An undercover TV researcher who brutally tortured and murdered a cannabis dealer and went on the run for 16 years has been put behind bars, with a minumum sentence of 24 years.
Christopher Guest More was convicted of the murder of Brian Waters at Chester Crown Court on Monday, more than 18 years after the killing.
He was also found guilty of conspiracy to commit grievous bodily harm to Suleman Razak, who worked at the cannabis farm.
On June 19 2003 Mr Waters was tortured and killed at Burnt House Farm in Tabley, close to junction 19 of the M6. The court heard he was hung upside down by his ankles and beaten, strangled and burnt in front of his family for hours on end at the cannabis farm where he worked.
A Home Office post-mortem investigation of Mr Waters recorded a cause of death of multiple injuries, including fractured ribs, a broken nose and breastbone, a bleed on the brain and bruising to the heart.
Evidence of strangulation was also found, while he had suffered burns to his back from a “caustic substance”. He had also been attacked using the staple gun across his head and body.
Farm worker Suleman Razak, who survived the four-hour ordeal, was also tied up and suspended from rafters before being beaten, and dropped in barrels of liquid.
The pair were also burned with melting plastic and were assaulted with a metal bar.
Police photos from the scene show a green barrel filled with dirty water, which is believed to have been used to submerge Mr Waters’ head, and a blue rope which is still attached to the rafters, from which Mr Waters was hung.
The court heard the killing was carried out because of a £20,000 drugs debt owed to John Wilson, who has already been convicted of the murder along with two other men, Otis Matthews and James Raven.
When police arrived at the scene, following a call made from a phone box by Wilson’s driver David Moran, they found a bag containing cigarette ends, drinks bottles and even a bag of faeces which all had traces of More’s DNA.
The 43-year-old was arrested in 2019 in Malta, where he had been living under the name Andrew Lamb, after being on the list of Europe’s most wanted people.
In early 2020, he was extradited back to the UK and pleaded not guilty to murder as well as conspiracy to cause grievous bodily harm to Mr Razak.
A jury in a previous trial, held at the same court earlier this year, then failed to reach a verdict.
Sentencing More on Friday, judge Sir Peter Openshaw described the case as one of “sadistic and gratuitous violence”.
He said: “The attacks on both men were more than an attempted extortion with menace. The sustained barbarity and sadism of the attack was intended to deliver a clear message not just to Brian Waters, but also to others, that if you crossed John Wilson, and failed to pay what he considered was due, there would be very serious consequences.”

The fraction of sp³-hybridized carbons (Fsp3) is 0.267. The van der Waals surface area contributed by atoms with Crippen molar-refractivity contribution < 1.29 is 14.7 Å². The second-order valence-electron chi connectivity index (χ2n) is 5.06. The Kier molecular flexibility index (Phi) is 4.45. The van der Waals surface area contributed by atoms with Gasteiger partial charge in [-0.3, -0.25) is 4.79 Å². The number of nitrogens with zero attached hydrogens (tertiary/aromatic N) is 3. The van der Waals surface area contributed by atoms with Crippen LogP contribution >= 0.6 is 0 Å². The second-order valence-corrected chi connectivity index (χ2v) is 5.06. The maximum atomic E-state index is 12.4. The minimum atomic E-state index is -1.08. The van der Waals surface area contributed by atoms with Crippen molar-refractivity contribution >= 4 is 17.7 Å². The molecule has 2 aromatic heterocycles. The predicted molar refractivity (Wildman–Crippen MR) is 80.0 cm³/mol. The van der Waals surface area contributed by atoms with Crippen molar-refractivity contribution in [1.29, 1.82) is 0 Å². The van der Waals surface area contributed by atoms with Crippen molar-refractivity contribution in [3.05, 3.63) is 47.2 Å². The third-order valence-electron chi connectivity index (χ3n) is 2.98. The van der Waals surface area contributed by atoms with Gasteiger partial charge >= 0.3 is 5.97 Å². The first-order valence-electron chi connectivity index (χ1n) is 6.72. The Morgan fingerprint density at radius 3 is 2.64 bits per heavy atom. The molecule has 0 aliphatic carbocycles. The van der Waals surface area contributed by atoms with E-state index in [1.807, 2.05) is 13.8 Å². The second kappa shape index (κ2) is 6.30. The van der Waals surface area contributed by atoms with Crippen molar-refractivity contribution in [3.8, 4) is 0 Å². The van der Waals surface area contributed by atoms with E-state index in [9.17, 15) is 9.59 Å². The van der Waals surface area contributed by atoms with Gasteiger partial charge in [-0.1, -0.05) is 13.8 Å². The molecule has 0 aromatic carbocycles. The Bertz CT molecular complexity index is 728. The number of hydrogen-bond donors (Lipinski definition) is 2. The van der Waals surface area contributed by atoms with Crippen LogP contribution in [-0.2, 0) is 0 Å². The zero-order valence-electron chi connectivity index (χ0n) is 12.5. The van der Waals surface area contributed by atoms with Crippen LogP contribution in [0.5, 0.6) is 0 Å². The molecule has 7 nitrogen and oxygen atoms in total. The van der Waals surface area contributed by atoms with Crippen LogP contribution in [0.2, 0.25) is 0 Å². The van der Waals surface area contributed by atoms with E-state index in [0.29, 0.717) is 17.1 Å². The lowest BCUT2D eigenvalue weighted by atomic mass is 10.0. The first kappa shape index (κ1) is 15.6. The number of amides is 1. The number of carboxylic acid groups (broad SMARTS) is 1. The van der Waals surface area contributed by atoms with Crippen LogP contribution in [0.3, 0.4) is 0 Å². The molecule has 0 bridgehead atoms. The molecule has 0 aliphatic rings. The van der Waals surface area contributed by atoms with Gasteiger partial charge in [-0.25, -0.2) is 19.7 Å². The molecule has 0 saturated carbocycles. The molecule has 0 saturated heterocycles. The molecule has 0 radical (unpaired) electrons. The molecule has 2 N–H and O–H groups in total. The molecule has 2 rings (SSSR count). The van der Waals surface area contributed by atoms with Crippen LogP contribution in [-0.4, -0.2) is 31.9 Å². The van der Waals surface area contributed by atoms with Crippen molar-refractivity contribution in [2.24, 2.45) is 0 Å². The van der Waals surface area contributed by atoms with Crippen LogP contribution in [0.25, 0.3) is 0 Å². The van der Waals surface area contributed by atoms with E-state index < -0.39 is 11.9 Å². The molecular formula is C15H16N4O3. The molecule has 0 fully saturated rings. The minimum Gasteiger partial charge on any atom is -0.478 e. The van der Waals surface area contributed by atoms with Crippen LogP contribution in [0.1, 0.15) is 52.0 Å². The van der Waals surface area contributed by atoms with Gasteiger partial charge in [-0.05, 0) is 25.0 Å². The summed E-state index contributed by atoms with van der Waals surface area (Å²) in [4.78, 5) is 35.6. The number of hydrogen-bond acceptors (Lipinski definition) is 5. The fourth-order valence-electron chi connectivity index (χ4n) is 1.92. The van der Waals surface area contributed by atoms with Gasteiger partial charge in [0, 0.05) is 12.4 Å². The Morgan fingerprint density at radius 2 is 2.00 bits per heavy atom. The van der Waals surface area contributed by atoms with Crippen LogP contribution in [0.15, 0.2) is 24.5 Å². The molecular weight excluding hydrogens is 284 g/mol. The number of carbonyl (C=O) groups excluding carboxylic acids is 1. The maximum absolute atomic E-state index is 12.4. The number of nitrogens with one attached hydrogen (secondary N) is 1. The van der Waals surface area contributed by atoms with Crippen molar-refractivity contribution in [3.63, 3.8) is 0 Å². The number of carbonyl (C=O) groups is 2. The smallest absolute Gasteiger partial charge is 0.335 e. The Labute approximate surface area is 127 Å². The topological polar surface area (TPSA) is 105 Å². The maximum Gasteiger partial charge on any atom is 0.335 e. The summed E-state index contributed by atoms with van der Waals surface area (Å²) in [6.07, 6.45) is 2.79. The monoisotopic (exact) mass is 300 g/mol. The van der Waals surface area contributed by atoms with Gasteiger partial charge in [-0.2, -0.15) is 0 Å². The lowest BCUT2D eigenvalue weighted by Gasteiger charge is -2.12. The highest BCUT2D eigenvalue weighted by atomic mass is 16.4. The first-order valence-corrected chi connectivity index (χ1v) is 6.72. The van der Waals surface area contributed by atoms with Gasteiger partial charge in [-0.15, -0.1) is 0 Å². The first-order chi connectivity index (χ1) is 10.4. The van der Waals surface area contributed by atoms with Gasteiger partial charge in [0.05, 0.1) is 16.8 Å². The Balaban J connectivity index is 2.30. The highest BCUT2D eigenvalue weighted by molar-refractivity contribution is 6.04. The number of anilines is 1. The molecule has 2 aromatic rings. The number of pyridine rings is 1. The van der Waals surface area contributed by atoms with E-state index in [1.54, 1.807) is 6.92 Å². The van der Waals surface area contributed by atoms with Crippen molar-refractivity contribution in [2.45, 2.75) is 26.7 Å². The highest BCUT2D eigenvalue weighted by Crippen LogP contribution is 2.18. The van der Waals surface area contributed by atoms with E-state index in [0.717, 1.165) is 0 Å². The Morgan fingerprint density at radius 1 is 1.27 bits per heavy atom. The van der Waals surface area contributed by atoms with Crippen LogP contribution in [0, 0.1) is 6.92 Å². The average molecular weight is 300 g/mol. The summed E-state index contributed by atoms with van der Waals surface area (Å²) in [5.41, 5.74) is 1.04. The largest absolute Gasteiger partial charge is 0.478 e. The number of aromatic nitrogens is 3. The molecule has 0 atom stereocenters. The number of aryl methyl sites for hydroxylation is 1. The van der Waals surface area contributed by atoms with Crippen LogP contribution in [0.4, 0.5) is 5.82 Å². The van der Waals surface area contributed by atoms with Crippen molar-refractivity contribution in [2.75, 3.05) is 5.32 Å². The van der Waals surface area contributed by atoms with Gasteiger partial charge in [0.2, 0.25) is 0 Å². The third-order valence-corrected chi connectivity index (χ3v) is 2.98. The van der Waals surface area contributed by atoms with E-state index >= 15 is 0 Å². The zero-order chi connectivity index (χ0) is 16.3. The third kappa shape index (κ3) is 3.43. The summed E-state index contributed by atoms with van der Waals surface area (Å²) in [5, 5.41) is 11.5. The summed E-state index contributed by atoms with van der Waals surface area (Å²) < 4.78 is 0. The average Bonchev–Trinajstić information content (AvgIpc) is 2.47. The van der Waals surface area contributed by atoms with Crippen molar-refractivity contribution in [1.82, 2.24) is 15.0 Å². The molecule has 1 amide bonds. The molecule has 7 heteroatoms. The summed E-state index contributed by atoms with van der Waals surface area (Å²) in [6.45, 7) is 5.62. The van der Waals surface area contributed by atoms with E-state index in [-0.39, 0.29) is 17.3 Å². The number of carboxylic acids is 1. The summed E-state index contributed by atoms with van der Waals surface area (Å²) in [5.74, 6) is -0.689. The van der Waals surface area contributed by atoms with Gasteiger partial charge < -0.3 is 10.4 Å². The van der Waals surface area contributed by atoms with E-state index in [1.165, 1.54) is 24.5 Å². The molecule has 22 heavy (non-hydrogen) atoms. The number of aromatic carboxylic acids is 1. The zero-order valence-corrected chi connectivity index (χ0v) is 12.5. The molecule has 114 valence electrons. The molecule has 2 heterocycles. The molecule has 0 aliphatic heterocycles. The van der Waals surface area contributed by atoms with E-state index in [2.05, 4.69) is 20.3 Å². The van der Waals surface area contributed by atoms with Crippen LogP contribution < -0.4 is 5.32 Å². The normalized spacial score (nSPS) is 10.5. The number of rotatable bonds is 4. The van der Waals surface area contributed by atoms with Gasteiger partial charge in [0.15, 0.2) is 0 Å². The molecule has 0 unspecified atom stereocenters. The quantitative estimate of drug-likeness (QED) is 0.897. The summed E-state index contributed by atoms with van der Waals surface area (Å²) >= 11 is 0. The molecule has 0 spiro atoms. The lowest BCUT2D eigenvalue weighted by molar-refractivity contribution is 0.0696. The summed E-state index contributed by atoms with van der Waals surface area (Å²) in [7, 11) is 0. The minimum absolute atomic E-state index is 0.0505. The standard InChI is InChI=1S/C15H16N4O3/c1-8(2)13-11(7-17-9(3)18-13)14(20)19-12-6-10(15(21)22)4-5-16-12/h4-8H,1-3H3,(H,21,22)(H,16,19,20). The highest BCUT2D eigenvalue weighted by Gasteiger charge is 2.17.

The court heard Mr Waters was tortured for three hours before his death and suffered 123 external injuries during the ordeal.
The attack happened front of his daughter Natalie, who had just turned 21, and son Gavin, then 25, while his wife, Julie, was whisked away from their home in Nantwich and driven to the farm.
In a statement read to the court, Ms Waters said: “Every single day I have memories of what happened flash into my head.
“Whenever I think about my dad and try and remember happy childhood memories I always see the image of him sitting in the chair in the barn, suffering.”
Gavin and Mrs Waters were in the public gallery of court for the sentencing.
More, who used his surveillance and investigative skills to track down Mr Waters’ cannabis farm, fled to Spain two days after the killing.
He claimed he had befriended drug dealer John Wilson, one of three men already convicted of the murder, because he thought he could sell a story on him being a police informant to the media.
He thought he might lead him to a cannabis farm which he could film for a Dispatches documentary, he said.
He was one of Europe’s most wanted criminals when he was arrested in 2019.
Sir Peter said: “I have no doubt that going on the run for 16 years, with warrants for his arrest in force, is a seriously aggravating factor.
“During all that time the family of Brian Waters – and indeed Suleman Razak – were denied justice.”
During his trial, More, who had done undercover TV work including with journalist Donal McIntyre, claimed he had befriended Wilson because he planned to sell a story on him being a police informant and thought he may lead him to a cannabis farm he could film for a Dispatches documentary.